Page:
Mortgage

What are mortgage closing costs

Dana Anghel By July 26, 2018 No Comments

 

Forget about what you heard.

Ignore most of what other big websites tell you – their end goal is not to inform you, but to capture and sell your personal information.

Yes, mortgage loans have closing costs. No, you don’t have to pay them out of pocket. In fact, most borrowers don’t bring anything to the closing table except their required downpayment.

How, you may ask? It’s simple.

In exchange for a slightly higher interest rate, most lenders will cover your closing costs. Seller concessions (known as seller paid closing costs) can also be used if agreed upon with your purchase offer – but they are harder to obtain in a seller’s market.

What mortgage closing costs should I expect?

Once you submit a complete loan application with a mortgage company, you will receive a set of initial disclosures. Look for a document called the Loan Estimate. It will outline your loan terms, and estimated fees.

The cash to close won’t be accurate, ignore it. Pay attention to your loan amount, what your interest rate quote is, and whether it’s locked or not. Page 2 of the Loan Estimate has all the good stuff.

The mortgage closing costs you should expect to see listed:

Underwriting (or administration) fee – this can be as low as a few hundred dollars, or as high as $1,000, but not more. Sometimes it’s included in the pricing of the interest rate, so you might not see it at all.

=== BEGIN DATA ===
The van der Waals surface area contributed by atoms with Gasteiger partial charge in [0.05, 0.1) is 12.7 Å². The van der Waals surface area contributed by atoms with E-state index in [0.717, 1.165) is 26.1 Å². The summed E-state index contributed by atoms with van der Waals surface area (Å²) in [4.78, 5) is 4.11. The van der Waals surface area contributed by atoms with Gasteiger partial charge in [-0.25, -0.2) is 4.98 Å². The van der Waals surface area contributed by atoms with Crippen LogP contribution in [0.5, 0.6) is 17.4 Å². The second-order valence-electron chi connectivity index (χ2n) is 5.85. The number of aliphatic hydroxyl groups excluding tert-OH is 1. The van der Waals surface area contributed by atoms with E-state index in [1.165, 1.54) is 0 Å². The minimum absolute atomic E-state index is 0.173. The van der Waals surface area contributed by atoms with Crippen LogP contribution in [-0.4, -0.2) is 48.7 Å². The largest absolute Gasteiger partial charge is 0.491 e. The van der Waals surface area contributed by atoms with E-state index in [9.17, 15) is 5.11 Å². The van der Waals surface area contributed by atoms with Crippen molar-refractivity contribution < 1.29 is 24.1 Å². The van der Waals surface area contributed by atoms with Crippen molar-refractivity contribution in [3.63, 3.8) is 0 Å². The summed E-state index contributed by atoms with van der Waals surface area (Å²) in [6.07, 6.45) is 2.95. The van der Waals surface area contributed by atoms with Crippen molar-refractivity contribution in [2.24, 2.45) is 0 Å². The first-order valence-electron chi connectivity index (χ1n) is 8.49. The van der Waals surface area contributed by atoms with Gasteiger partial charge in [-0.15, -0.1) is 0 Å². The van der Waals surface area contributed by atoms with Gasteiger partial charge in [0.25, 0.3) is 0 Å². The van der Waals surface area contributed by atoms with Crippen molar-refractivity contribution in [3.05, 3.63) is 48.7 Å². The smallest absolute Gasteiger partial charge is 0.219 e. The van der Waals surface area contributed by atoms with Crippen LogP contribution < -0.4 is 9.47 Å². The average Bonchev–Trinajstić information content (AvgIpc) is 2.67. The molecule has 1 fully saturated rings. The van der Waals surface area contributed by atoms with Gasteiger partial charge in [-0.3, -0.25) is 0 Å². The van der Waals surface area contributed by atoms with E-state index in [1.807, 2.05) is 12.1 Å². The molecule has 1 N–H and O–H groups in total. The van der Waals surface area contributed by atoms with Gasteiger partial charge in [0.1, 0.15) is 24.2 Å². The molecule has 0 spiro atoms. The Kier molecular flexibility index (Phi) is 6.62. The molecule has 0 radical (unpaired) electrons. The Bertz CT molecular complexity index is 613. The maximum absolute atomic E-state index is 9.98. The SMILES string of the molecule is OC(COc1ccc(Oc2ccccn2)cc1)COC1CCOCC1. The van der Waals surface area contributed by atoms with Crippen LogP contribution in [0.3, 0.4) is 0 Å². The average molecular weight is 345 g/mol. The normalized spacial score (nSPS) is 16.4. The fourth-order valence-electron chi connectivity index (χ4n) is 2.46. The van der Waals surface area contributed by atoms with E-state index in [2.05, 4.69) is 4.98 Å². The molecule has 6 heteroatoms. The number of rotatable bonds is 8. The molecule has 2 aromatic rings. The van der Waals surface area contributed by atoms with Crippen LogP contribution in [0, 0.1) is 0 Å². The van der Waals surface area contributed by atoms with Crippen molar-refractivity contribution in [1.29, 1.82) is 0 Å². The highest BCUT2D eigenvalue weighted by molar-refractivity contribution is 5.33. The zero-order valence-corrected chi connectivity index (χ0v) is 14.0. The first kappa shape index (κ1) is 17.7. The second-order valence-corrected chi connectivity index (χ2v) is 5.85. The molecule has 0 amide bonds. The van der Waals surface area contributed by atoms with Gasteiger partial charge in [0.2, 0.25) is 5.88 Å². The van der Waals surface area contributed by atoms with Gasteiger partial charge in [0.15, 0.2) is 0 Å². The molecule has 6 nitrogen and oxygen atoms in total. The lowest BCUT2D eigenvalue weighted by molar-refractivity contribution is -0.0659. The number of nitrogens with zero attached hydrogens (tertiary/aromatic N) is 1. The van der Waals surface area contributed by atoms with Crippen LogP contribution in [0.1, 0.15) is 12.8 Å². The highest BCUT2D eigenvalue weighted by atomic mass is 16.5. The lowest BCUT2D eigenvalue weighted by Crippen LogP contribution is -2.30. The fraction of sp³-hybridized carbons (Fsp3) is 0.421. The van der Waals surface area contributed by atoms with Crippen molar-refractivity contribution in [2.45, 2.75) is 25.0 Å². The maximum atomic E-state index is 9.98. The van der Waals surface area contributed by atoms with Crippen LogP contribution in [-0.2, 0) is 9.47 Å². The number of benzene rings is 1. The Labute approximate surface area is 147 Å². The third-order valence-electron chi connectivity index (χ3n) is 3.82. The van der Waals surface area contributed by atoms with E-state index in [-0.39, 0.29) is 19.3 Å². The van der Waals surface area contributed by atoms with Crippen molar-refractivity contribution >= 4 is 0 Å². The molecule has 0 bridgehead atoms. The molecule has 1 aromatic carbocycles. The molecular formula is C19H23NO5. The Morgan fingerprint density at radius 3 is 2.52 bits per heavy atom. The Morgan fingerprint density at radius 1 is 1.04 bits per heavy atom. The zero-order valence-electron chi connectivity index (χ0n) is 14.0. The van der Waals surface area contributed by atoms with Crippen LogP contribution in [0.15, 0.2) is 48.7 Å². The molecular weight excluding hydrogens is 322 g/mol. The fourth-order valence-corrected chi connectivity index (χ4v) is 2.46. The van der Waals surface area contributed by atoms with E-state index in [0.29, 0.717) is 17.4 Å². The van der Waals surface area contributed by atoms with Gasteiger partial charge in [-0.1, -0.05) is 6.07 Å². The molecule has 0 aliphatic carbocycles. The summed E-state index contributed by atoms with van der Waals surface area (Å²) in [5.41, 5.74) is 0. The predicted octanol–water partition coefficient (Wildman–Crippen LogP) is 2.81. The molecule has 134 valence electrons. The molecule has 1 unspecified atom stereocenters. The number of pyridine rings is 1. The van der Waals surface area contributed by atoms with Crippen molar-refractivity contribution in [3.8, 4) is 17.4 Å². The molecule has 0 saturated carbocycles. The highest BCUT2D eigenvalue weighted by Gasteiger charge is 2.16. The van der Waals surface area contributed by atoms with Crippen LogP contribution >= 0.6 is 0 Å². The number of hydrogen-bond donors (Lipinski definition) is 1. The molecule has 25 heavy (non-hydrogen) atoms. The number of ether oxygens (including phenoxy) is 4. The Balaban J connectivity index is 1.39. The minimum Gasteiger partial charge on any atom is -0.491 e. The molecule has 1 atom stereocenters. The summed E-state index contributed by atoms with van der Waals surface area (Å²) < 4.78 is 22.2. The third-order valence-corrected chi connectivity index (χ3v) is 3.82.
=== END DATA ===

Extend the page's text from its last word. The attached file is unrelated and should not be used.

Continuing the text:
Processing fee – if present, it should be under $700. Sometimes it’s included in the pricing of the interest rate

Appraisal fee – most residential appraisal fees are in the $600 price range. A bit more if the property is a multi unit, or an investment property. Or if it’s located in the middle of nowhere with hardly any comparables, which is more work for the appraiser. In most cases, this is the only fee that you should ever pay up front. So budget accordingly.

Appraisal Final Inspection – $150 to $200 if the property is a new construction that requires a final inspection, or if repairs need to be performed before the property is eligible for financing (common on FHA loans).

Credit Report – this is generally in the $50 price range, but can be quoted as high as $100. Anything over is excessive, and if any mortgage company tries to charge you for a re-score or a quick score that they did on your behalf, it is illegal.

Lender’s title insurance – dependent on the title company your use, and the transaction type, as well as the purchase price/loan amount. Some title companies have online calculators that you can use to get an accurate estimate. Meridian Title is such a company, and you can access their online fee calculator here.